Mercury advisories and household health trade-offs
AbstractThe conventional economic wisdom is that improving consumer information will enhance welfare. Yet, some scientists speculate that the Food and Drug Administration's prominent 2001 mercury in fish advisory may have harmed public health. Lower mercury intakes reduce neurological toxicity risks. However, since seafood is the predominant dietary source of healthful omega-3 fatty acids, reduced fish consumption may have significant offsetting health impacts. We explore this risk trade-off using a rich panel of household-level seafood consumption data. To control for confounding factors, we use a non-parametric changes-in-changes approach. We find strong evidence that while the advisory reduced mercury loadings, it did so at the expense of substantial reductions in healthful omega-3s. We find this response pattern even for consumers with low fish consumption. Using advisory response patterns as inputs into a prominent risk assessment model, the central estimate is that net benefits from the advisory were negative.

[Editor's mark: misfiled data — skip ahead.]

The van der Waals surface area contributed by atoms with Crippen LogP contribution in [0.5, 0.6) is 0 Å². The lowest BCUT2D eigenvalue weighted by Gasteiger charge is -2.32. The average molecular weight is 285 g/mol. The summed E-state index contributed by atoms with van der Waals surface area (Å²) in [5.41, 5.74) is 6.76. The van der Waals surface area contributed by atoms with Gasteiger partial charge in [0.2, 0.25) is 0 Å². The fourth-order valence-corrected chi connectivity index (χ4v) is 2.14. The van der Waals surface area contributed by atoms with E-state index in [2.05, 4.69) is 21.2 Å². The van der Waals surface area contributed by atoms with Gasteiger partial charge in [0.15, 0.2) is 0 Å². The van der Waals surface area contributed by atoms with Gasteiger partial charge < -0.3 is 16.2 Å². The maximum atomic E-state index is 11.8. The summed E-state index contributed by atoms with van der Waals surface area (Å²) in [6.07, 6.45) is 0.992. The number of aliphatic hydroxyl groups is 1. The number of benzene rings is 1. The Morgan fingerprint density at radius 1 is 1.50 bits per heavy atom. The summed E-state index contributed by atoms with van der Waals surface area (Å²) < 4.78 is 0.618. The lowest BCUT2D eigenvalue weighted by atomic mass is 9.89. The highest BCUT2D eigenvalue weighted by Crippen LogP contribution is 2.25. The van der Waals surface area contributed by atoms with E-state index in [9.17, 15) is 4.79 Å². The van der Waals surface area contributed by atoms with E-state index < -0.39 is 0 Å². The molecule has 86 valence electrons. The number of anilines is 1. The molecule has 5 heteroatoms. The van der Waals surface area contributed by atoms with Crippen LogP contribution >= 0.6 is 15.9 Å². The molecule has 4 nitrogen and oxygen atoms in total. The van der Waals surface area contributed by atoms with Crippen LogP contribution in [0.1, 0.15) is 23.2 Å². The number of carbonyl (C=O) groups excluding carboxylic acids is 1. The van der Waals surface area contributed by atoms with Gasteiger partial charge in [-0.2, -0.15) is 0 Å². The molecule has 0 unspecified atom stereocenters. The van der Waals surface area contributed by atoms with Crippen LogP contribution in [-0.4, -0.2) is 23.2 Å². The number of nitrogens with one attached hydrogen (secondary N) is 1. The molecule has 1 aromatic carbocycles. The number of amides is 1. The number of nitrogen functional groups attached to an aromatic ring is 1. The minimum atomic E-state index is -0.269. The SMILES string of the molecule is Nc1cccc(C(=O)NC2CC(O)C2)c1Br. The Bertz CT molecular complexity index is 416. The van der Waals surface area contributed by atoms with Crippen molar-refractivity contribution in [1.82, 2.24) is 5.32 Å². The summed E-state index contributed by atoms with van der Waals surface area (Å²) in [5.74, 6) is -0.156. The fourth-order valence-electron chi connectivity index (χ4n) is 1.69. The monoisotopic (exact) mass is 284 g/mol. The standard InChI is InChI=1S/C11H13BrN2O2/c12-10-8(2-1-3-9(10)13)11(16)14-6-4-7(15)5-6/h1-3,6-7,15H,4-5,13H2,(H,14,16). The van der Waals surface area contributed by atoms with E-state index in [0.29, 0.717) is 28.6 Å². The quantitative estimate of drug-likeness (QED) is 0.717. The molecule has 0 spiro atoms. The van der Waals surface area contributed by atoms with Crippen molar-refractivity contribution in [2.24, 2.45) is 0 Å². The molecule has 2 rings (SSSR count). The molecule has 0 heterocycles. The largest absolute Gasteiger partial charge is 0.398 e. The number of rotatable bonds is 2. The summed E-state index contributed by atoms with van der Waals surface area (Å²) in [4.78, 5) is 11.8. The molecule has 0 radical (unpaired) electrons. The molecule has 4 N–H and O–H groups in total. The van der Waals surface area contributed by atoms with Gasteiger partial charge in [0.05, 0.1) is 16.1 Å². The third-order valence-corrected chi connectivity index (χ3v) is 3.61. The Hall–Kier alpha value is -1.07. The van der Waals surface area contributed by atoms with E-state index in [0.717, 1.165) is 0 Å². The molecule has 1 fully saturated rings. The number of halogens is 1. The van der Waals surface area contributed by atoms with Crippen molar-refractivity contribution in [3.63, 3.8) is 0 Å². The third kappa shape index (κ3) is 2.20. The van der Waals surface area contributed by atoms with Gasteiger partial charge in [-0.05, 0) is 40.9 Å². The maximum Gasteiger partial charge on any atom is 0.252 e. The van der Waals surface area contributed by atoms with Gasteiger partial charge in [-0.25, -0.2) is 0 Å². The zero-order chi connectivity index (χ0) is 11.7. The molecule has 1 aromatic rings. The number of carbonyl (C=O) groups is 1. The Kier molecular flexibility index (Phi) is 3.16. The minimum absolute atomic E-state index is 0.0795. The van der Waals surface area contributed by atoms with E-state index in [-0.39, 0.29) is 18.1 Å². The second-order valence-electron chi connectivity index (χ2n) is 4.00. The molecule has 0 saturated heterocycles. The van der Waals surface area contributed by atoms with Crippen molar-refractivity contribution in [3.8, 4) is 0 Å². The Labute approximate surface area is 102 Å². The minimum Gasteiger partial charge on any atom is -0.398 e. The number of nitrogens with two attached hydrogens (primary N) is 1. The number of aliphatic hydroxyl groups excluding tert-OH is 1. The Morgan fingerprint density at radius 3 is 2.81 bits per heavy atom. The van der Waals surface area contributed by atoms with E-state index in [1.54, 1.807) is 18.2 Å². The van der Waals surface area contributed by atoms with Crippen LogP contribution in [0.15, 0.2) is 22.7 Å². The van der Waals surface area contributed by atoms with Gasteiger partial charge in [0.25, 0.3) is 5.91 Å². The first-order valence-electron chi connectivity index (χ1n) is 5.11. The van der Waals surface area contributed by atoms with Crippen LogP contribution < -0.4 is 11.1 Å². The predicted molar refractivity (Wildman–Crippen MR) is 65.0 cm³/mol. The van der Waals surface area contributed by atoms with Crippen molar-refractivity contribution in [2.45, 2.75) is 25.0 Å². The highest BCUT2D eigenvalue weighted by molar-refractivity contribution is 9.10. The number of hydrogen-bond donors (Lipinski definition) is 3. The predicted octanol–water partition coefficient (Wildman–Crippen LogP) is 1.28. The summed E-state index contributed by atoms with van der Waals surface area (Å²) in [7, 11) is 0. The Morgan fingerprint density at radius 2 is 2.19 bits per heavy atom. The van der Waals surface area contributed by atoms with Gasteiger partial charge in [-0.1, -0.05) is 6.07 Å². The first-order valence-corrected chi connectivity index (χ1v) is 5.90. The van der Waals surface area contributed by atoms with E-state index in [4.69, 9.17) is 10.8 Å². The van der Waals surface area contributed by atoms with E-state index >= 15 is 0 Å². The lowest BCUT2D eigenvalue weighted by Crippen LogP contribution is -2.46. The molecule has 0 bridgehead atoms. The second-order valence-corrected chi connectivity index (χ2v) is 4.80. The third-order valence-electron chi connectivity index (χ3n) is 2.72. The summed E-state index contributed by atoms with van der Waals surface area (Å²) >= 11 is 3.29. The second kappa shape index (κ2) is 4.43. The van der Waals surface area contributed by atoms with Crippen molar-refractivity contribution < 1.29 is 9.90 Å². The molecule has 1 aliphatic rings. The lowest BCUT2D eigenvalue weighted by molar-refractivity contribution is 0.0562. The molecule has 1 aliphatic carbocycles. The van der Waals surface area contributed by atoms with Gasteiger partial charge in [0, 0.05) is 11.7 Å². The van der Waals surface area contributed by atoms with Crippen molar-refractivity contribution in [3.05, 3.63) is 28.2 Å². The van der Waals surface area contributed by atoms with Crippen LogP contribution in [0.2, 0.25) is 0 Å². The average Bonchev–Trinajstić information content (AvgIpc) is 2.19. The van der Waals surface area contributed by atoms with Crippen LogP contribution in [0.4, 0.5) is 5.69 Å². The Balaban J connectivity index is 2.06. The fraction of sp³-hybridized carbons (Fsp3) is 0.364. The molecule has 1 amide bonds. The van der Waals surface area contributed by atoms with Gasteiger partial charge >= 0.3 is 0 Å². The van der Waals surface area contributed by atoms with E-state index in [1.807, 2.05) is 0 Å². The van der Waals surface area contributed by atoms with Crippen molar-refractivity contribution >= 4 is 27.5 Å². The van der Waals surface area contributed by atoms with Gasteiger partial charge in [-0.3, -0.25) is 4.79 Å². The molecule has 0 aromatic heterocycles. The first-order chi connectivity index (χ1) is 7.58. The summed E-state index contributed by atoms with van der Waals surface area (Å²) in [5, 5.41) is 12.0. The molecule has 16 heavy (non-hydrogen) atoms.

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Bibliographic InfoPaper provided by University Library of Munich, Germany in its series MPRA Paper with number 22584.
Date of creation: Apr 2010
Date of revision:
food safety; mercury; fish; omega-3 fatty acids; advisory; public health; health information;
Other versions of this item:
- Shimshack, Jay P. & Ward, Michael B., 2010. "Mercury advisories and household health trade-offs," Journal of Health Economics, Elsevier, vol. 29(5), pages 674-685, September.
- D12 - Microeconomics - - Household Behavior - - - Consumer Economics: Empirical Analysis
- I18 - Health, Education, and Welfare - - Health - - - Government Policy; Regulation; Public Health
- Q53 - Agricultural and Natural Resource Economics; Environmental and Ecological Economics - - Environmental Economics - - - Air Pollution; Water Pollution; Noise; Hazardous Waste; Solid Waste; Recycling
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